The news that Sarah Palin will no longer be a paid contributor to Fox News puts an exclamation point on the end of an era, or at least a chapter, in U.S. political history. She could land somewhere else, and she still has her Facebook friends, but it’s hard to imagine she’ll find a more visible or influential platform than Fox.
The former Alaska governor and 2008 vice presidential nominee has been fading from the scene for some time, as she inadvertently highlighted when she complained on Facebook during the Republican convention in August that the network had canceled her scheduled interviews that night. Her brother, Chuck Heath Jr., told Alan Colmes last week on Fox Radio that his sister is “kind of laying low right now,” though he wouldn’t or couldn’t say when asked why.
Once the face of an energetic and politically potent Tea Party movement, Palin is leaving Fox at a time when polls show the Tea Party at an all-time low in both membership and favorability. Her departure also coincides with calls by some leading Republicans for their party to stop saying things that erode the GOP brand and turn off voters in droves.
Louisiana Gov. Bobby Jindal said bluntly this week at a Republican National Committee meeting in Charlotte that the GOP needs to stop being “the stupid party,” and former Mississippi Gov. Haley Barbour said he agreed. The two were talking in particular about losing Senate candidates Todd Akin of Missouri and Richard Mourdock of Indiana, both of whom made inflammatory (and in Akin’s case, flagrantly ignorant) comments about rape.
But Palin, with her flamboyant rhetoric, has stoked her own disproportionate share of controversies. This is the woman who, after all, coined the term “death panels” to describe discussions between patients and physicians about end-of-life treatment (killing a bipartisan proposal for Medicare to reimburse doctors for having those talks); who complained of a “blood libel” against her by “journalists and pundits” after the Tucson shooting rampage that injured Gabrielle Giffords (the phrase historically relates to the charge that Jews murder children to use their blood in religious rituals); and who last fall accused Obama of “shuck and jive” in his statements on the killings of U.S. diplomatic personnel in Benghazi (a racist term dating from slavery days).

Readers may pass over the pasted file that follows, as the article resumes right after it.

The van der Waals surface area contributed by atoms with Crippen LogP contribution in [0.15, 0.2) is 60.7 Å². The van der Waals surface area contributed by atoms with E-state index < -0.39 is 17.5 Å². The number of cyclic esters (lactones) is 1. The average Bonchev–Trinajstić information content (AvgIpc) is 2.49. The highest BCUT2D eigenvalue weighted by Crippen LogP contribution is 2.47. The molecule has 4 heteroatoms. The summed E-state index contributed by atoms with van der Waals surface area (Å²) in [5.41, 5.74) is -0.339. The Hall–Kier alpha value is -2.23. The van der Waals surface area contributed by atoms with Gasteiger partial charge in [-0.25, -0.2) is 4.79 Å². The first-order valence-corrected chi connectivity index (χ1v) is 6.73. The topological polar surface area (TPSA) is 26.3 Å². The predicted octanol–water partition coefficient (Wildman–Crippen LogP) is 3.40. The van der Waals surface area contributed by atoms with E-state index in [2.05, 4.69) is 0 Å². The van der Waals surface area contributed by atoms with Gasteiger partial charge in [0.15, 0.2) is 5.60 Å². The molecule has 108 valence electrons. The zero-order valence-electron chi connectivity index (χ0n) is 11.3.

Former secretary of state Colin Powell ripped Palin, though not by name, for the shucking-and-jiving remark. He said that and a characterization of Obama as "lazy" (by former New Hampshire governor John Sununu, also not cited by name) played into negative stereotypes of blacks and laid bare a “dark vein of intolerance” within some parts of the GOP.
Palin defended herself by noting other political figures have used the phrase, including New York Gov. Andrew Cuomo and White House press secretary Jay Carney. That’s true, and it’s also true that outside of conservative media, Carney largely seems to have gotten a pass. But Cuomo was roundly criticized when he said it during the 2008 Democratic primary campaign (he was a Hillary Clinton supporter). In fact, during that bitter nomination contest, the media monitored every word from Clinton, her husband and her staff for evidence of racial politics. And we found a number of examples, some more valid than others.